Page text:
The creation of Israel in 1948 is commonly referred to as the nakba: the catastrophe. It is a measure of the disaster of the Arab defeat in June 1967, when al-Quds (Jerusalem) and the Haram al-Sharif were captured that, of all the disasters that the Palestinians have suffered since 1948, that is the one known as the second nakba. This month, the 40th anniversary of the Six Day War will be marked all over the world. For Jews around the world it was a triumph, and they will welcome the fact that Israel is expected to mark the occasion by announcing new plans to consolidate its control over the Haram and East Jerusalem; for Palestinians and their many supporters, Muslim and non-Muslim, the anniversary will mark 40 years of ever-increasing suffering under zionist rule, at a time when many Palestinians, particularly those in the “open jail” of Ghazzah, are perhaps suffering greater deprivations and hardships than ever before.
Current events in Palestine can be seen as a microcosm of events over the last 40 years. Throughout this period, Israel has struggled to consolidate and legitimise its conquests, one way or another, while Palestinians have done everything possible to fight back, while consistently refusing to accept that the loss of al-Quds is permanent. At every stage there have been leaders on the Palestinian side who have argued that further resistance is futile, and have tried to persuade the Palestinians to reach a settlement on terms that would inevitably be dictated by Israel and its American allies. And at every stage the Palestinians have chosen to back those leaders who have insisted on resistance, and have called for sacrifices instead of surrender. And time and again, Israel and the West have tried to bolster “moderate” Palestinian leaders while attacking those who insist on resisting; only to find the popularity and credibility of the latter increased by their actions. And all the time, Israel has combined its attacks on the Palestinians with political, legal and military strategies to “change realities on the ground” in al-Quds, in order to make its control unchallengeable.
This is exactly what is happening now. The last part of May has seen the resumption of Israeli attacks on Hamas leaders, which had been in abeyance in recent months as Israel’s allies in the Arab world -- the Arab states -- tried to persuade Hamas to ‘moderate’ its position through proposals such as the Makkah accords. At the same time, Israel and its Western allies have tried to build up the “moderate” Palestinians in the Fatah movement, led by Palestinian president Mahmoud Abbas, in the hope that they will fight Hamas on Israel’s behalf. One of the Palestinian leadership’s greatest achievements in recent years has been the avoidance of civil war, despite massive differences between the Hamas and Fatah movements. However, as conditions have worsened in Ghazzah, subjected to inhuman economic and political restrictions by Israel, with the support and cooperation of its Western allies, conflict between Hamas and Fatah members has inevitably broken out at times. However, despite the Israelis’ best efforts, and thanks largely to the maturity of Hamas political leaders, this has not yet reached the stage of open warfare; all Palestinians, whoever they may support politically, and however angry and frustrated they may be, know that this can only play into the hands of their enemies.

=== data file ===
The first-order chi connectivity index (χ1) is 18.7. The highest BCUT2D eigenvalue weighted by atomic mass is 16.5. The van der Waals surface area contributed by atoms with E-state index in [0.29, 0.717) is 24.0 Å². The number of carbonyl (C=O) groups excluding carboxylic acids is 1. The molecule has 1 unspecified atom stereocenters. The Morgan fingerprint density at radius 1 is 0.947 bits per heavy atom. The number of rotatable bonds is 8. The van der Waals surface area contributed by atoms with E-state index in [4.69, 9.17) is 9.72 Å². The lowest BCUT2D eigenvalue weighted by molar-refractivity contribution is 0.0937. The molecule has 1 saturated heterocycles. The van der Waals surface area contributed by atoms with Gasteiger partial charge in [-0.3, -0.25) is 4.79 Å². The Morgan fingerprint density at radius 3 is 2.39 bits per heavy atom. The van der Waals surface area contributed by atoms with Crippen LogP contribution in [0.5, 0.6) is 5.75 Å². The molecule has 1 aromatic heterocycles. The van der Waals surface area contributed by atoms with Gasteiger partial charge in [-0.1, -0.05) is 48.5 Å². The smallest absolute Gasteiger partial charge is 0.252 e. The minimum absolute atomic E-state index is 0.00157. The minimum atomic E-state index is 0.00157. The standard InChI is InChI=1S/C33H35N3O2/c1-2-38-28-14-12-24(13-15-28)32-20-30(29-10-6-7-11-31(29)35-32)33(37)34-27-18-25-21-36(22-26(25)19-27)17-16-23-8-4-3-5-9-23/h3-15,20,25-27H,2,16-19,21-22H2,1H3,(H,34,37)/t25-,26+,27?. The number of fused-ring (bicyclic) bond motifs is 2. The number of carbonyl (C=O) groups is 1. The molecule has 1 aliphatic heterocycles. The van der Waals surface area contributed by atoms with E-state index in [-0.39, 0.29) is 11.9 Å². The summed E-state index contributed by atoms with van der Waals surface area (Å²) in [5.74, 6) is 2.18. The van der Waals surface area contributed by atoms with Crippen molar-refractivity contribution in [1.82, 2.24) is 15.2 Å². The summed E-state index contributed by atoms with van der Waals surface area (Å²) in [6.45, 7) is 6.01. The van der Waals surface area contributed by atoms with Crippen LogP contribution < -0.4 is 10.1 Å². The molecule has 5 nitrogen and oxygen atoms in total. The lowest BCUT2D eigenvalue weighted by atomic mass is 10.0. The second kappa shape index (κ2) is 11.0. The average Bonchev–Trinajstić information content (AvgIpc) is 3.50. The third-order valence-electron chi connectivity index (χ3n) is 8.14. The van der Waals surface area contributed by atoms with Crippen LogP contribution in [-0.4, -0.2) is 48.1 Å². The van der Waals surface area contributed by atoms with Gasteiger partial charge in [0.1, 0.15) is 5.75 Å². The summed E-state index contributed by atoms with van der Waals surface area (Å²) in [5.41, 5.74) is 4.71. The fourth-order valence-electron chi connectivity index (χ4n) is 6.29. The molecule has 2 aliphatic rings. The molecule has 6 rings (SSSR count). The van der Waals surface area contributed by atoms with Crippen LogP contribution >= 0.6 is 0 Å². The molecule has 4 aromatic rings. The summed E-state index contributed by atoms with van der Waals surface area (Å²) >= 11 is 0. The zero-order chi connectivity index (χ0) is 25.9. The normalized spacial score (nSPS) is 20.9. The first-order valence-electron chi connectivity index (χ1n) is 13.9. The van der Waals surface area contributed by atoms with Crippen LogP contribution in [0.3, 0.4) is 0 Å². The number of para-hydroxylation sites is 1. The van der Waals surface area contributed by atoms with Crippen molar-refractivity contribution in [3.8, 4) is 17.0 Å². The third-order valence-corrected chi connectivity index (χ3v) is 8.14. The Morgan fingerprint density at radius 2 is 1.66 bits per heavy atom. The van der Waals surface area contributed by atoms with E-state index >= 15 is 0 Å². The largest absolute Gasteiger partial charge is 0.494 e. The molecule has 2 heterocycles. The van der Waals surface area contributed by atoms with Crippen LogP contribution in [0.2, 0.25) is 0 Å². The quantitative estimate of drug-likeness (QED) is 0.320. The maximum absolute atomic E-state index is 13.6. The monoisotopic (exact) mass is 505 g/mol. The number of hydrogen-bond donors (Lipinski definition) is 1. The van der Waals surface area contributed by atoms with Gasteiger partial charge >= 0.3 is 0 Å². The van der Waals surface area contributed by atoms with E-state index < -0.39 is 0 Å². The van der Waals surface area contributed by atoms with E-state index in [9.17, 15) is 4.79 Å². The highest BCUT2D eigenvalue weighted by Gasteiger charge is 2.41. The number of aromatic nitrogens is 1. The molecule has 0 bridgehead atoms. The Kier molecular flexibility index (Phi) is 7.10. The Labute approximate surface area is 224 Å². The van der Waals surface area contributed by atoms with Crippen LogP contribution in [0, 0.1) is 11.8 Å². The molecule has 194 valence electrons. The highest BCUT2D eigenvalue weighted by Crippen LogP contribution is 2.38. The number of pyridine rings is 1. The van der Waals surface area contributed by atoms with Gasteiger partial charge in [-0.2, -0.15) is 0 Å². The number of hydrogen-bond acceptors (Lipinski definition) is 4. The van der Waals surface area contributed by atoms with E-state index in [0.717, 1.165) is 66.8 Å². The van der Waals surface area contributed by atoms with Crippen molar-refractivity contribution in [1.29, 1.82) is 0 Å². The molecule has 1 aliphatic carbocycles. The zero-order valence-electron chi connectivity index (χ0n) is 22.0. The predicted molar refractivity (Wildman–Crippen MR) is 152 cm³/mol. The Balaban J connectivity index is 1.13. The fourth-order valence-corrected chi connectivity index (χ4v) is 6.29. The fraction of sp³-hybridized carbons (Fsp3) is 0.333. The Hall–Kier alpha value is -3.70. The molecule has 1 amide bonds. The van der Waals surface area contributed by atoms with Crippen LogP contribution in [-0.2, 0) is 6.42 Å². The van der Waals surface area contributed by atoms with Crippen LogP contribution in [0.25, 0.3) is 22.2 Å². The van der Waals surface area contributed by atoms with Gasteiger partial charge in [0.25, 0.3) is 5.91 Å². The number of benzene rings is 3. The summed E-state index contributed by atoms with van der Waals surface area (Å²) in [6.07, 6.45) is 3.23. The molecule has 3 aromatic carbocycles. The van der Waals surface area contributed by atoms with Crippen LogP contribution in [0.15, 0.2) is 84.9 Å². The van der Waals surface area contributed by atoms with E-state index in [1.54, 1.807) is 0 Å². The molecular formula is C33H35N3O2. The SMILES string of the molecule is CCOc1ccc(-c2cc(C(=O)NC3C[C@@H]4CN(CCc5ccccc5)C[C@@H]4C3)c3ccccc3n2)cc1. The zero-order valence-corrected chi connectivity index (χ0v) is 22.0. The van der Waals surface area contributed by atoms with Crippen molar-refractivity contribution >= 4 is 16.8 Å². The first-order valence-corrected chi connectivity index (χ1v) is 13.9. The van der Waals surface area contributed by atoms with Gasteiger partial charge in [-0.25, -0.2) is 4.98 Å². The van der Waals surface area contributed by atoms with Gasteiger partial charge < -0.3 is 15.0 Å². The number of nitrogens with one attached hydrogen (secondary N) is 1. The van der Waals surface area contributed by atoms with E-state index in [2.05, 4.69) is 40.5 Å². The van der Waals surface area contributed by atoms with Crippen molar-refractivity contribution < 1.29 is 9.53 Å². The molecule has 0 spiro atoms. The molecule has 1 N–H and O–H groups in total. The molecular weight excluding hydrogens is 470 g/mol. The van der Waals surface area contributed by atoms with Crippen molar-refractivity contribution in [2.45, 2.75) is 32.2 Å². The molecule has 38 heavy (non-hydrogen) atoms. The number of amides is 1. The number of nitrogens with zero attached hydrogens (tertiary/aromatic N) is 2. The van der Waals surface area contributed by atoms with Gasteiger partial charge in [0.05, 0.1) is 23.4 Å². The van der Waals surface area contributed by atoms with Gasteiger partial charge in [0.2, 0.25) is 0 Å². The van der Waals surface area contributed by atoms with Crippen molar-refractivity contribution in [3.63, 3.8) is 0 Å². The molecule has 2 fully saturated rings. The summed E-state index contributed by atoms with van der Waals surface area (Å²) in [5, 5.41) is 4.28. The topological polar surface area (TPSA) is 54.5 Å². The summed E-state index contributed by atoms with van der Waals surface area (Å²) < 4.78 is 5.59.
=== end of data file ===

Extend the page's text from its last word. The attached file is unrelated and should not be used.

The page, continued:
It is partly to encourage this process, as well as a recognition that the attempts to “moderate” Hamas have failed, that Israel has resumed its attacks on Hamas leaders. While some have been killed by military strikes -- along with dozens of innocent by-standers, such as the eight members of the family of Hamas legislator Khalil al-Hayya, killed when missiles destroyed his home on May 21 -- others have been arrested. These have included Palestinian cabinet ministers Wasfi Kabaha and Nasser al-Shaer. The latter, interestingly, is not a member of Hamas, and has been described as a moderate who favours cooperation between Hamas and Fatah. His arrest is confirmation that Israel’s strategy is to promote conflict between the major Palestinian groups.
For years the Israelis have maintained the propaganda that they would like to make peace, if only there was a partner for peace on the Palestinian side. Increasingly, however, even Western observers are recognising that Israel prefers to maintain a state of conflict because it is by far the stronger power and it uses every escalation of the war with Palestinians to legitimise its main priority: the securing of control over al-Quds and the Haram al-Sharif. As the Palestinians fight and die in Ghazzah and the West Bank, Israel is expanding its settlements east of Jerusalem, encircling the city in order to make it impossible for the Palestinians to claim it as the capital of the state that Israel has no intention of granting them.
Wars end only when one side surrenders. Israel now recognises that the Palestinians will never surrender on terms acceptable to it, and so is determined to take what it wants by force. For the Palestinians, therefore, there seems to be little alternative but more of what they have already endured for 40 long years.